The winners of the China International Skills Competition 2017 will be announced at a prize-giving and closing ceremony in Shanghai tonight.
Over the last two days, 227 contestants from 35 countries and regions competed in 21 events.
It is the largest international skills competition ever held in China, and is expected to provide a platform for members of WorldSkills International, a global organization that promotes skills excellence and development. Participants share their experiences and enhance friendship and learn from each other in a win-win benefit for all.
Shanghai hosted 15 events including joinery, hairdressing, restaurant service, mobile robotics and electronics at the World Expo Exhibition and Convention Center.
Joinery is believed to be one of the strengths of China with its long history. The earliest well-known master craftsman was Lu Ban. But in the WorldSkills Competition, China is a new player. It will participate in a joinery event of the WorldSkills Competition for the first time in October in Abu Dhabi.
China joined the WSI membership in 2010 and started participating in WorldSkills Competition from 2011.
"Traditional Chinese joinery is quite different from the western style, which is the competition style," said Zhang Julang from Shanghai City Science and Technology School, a vocational school.
"Traditional Chinese joinery relies on handicrafts while the western style prefers machines," he added. "No traditional carpenter can win this competition as they have to spend one or two weeks to make the window, but the competition requires them to finish it in two days with high precision."
Zhang said there was also a lot for China to learn from the other countries, such as the norms and manners.
"For example, participants have to put away their devices during breaks," he said. "It's a good thing in terms of security."
Promising career in joinery
Zhang said joinery was a promising career as more and more people in modern society wanted customized products of high quality. Joinery workshops are also popular among young people who enjoy the process of turning wood into all kinds of trendy appliances by their own hands.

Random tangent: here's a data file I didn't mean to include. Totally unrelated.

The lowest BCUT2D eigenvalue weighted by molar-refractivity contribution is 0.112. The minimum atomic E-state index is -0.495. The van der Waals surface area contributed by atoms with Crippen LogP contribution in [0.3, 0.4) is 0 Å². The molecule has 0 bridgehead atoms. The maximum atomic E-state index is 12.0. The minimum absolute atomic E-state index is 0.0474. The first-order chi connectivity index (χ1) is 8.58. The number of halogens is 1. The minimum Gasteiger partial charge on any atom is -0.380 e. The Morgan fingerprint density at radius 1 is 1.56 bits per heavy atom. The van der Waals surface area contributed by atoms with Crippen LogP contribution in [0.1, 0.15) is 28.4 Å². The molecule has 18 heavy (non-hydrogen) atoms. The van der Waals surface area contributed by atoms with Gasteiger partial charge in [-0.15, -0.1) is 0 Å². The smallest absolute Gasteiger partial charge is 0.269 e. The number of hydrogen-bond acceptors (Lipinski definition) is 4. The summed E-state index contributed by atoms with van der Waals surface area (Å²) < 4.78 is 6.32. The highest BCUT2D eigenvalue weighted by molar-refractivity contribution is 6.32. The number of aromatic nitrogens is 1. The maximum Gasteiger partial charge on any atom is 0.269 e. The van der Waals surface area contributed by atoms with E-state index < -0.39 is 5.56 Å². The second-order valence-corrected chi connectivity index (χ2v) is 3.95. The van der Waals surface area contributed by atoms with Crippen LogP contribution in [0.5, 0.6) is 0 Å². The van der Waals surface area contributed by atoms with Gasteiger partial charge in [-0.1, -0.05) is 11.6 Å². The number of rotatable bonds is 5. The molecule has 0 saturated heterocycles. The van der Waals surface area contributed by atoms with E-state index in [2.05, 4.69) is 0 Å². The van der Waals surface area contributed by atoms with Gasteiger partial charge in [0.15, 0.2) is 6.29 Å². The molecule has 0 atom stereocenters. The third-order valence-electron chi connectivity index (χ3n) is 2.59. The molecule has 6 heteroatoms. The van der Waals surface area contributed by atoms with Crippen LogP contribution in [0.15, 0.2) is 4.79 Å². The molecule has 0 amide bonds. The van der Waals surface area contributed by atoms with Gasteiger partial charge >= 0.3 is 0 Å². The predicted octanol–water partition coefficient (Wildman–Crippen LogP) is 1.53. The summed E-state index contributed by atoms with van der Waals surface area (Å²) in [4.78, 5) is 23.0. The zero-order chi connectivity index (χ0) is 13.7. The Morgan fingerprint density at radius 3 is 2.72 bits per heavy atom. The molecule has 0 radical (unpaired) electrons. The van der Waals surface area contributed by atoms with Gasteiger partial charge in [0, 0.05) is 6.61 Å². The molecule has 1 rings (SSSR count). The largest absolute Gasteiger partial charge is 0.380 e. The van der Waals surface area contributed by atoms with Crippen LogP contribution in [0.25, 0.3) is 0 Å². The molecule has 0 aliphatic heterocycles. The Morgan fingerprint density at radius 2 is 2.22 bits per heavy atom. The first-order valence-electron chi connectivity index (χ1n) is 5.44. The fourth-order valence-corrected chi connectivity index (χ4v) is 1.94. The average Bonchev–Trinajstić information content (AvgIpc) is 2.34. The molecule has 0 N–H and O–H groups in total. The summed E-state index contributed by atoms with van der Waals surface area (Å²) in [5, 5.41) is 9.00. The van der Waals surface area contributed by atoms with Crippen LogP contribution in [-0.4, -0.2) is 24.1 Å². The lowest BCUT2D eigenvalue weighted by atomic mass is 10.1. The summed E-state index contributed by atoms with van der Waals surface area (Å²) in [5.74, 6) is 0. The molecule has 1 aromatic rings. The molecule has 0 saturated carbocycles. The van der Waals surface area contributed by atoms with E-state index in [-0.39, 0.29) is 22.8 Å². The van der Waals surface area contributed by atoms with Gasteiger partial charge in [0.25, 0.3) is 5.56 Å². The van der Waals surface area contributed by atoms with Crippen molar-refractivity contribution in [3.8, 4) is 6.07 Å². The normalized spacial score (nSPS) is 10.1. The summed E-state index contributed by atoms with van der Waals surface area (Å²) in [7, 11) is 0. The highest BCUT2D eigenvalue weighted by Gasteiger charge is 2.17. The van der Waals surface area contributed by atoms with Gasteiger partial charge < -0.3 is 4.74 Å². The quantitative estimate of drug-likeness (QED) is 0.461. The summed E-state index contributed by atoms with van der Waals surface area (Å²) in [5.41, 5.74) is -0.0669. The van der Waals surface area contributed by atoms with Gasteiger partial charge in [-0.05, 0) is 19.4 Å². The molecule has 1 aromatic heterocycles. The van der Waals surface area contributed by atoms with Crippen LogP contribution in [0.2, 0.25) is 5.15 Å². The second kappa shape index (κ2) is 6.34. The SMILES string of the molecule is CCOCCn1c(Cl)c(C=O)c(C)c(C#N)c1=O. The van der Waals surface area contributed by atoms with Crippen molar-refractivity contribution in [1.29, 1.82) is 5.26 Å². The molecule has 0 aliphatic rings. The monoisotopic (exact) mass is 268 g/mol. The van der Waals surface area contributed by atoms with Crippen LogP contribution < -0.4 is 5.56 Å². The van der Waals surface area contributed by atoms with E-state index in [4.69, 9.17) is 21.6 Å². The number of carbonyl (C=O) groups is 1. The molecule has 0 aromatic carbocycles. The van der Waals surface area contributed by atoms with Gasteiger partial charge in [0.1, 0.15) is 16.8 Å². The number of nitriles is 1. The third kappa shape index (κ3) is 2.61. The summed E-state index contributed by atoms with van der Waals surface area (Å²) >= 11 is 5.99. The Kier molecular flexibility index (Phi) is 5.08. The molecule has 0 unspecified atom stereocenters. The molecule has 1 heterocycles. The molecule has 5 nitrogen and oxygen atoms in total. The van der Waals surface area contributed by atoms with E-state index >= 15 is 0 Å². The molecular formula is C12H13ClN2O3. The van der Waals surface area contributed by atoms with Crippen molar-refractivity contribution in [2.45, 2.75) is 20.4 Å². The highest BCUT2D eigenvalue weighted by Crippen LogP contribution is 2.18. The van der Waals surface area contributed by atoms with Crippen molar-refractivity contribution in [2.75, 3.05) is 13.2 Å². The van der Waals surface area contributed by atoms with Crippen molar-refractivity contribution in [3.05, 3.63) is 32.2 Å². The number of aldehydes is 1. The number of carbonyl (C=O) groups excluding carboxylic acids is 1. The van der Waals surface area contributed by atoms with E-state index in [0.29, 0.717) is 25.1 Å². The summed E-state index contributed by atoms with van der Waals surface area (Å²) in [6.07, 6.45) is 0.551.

"It's like Lego and other recreational choices for them," he said. "The price of such programs is also rising. I know that a two-week training program is very popular although it costs 40,000 yuan. That means the traditional handicrafts are still attractive for young people, especially when it merges with modern technology. It also gives them another career opportunity."
Zhang said a student from his school had picked up joinery at a student club and was hooked on to it. He is now one of the two prospective candidates to represent China at the WorldSkills Competition in Abu Dhabi in October. A decision on which one makes to Abu Dhabi will be announced at the end of this month.
As many of the participants competing in Shanghai this week will compete in the WorldSkills Competition in Abu Dhabi in October, it is also an opportunity for them to test their own skills and prepare for the event which is known as the "Olympics of Skills." The Shanghai event was organized in the same model.
"It was the first time for us in Shanghai and also the first time to participate in an international competition," said Abdelhadi Hibot, a Moroccan who competed in mobile robotics.
"This competition is helpful for us as we can get experience about international competition, meeting other competitors and other experts, so that we are not scared at the next competition," he added.